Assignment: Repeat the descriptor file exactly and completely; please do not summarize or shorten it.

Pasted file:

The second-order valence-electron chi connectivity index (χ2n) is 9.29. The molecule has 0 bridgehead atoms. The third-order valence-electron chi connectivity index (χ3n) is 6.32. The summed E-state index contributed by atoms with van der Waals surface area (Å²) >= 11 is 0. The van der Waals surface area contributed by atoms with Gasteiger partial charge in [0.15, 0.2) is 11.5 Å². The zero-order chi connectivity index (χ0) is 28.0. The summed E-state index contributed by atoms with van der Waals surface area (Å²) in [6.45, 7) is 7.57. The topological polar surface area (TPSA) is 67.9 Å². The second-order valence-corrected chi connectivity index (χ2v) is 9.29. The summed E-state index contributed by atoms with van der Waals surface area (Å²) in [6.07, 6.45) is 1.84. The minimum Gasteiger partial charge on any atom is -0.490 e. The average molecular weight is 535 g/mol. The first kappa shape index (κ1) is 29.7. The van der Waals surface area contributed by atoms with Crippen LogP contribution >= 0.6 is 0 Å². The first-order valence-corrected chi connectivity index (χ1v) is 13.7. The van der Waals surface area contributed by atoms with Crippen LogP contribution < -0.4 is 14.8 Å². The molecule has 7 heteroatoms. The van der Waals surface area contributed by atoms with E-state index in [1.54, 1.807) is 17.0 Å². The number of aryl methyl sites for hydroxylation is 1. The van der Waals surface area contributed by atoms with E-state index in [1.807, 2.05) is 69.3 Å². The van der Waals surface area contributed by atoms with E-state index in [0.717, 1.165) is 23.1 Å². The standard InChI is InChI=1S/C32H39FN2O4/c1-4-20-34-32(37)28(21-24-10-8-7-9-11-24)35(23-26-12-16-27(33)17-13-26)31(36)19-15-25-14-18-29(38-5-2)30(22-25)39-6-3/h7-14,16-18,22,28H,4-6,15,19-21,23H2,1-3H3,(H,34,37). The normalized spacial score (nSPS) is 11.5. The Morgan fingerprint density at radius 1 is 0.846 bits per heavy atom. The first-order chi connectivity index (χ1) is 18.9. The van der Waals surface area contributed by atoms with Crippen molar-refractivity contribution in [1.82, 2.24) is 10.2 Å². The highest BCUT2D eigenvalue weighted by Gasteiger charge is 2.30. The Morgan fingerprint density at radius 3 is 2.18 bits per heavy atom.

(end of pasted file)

The second-order valence-electron chi connectivity index (χ2n) is 9.29. The molecule has 0 bridgehead atoms. The third-order valence-electron chi connectivity index (χ3n) is 6.32. The summed E-state index contributed by atoms with van der Waals surface area (Å²) >= 11 is 0. The van der Waals surface area contributed by atoms with Gasteiger partial charge in [0.15, 0.2) is 11.5 Å². The zero-order chi connectivity index (χ0) is 28.0. The summed E-state index contributed by atoms with van der Waals surface area (Å²) in [6.45, 7) is 7.57. The topological polar surface area (TPSA) is 67.9 Å². The second-order valence-corrected chi connectivity index (χ2v) is 9.29. The summed E-state index contributed by atoms with van der Waals surface area (Å²) in [6.07, 6.45) is 1.84. The minimum Gasteiger partial charge on any atom is -0.490 e. The average molecular weight is 535 g/mol. The first kappa shape index (κ1) is 29.7. The van der Waals surface area contributed by atoms with Crippen LogP contribution >= 0.6 is 0 Å². The first-order valence-corrected chi connectivity index (χ1v) is 13.7. The van der Waals surface area contributed by atoms with Crippen LogP contribution < -0.4 is 14.8 Å². The molecule has 7 heteroatoms. The van der Waals surface area contributed by atoms with E-state index in [1.54, 1.807) is 17.0 Å². The number of aryl methyl sites for hydroxylation is 1. The van der Waals surface area contributed by atoms with E-state index in [1.807, 2.05) is 69.3 Å². The van der Waals surface area contributed by atoms with E-state index in [0.717, 1.165) is 23.1 Å². The standard InChI is InChI=1S/C32H39FN2O4/c1-4-20-34-32(37)28(21-24-10-8-7-9-11-24)35(23-26-12-16-27(33)17-13-26)31(36)19-15-25-14-18-29(38-5-2)30(22-25)39-6-3/h7-14,16-18,22,28H,4-6,15,19-21,23H2,1-3H3,(H,34,37). The normalized spacial score (nSPS) is 11.5. The Morgan fingerprint density at radius 1 is 0.846 bits per heavy atom. The first-order chi connectivity index (χ1) is 18.9. The van der Waals surface area contributed by atoms with Crippen molar-refractivity contribution in [1.82, 2.24) is 10.2 Å². The highest BCUT2D eigenvalue weighted by Gasteiger charge is 2.30. The Morgan fingerprint density at radius 3 is 2.18 bits per heavy atom.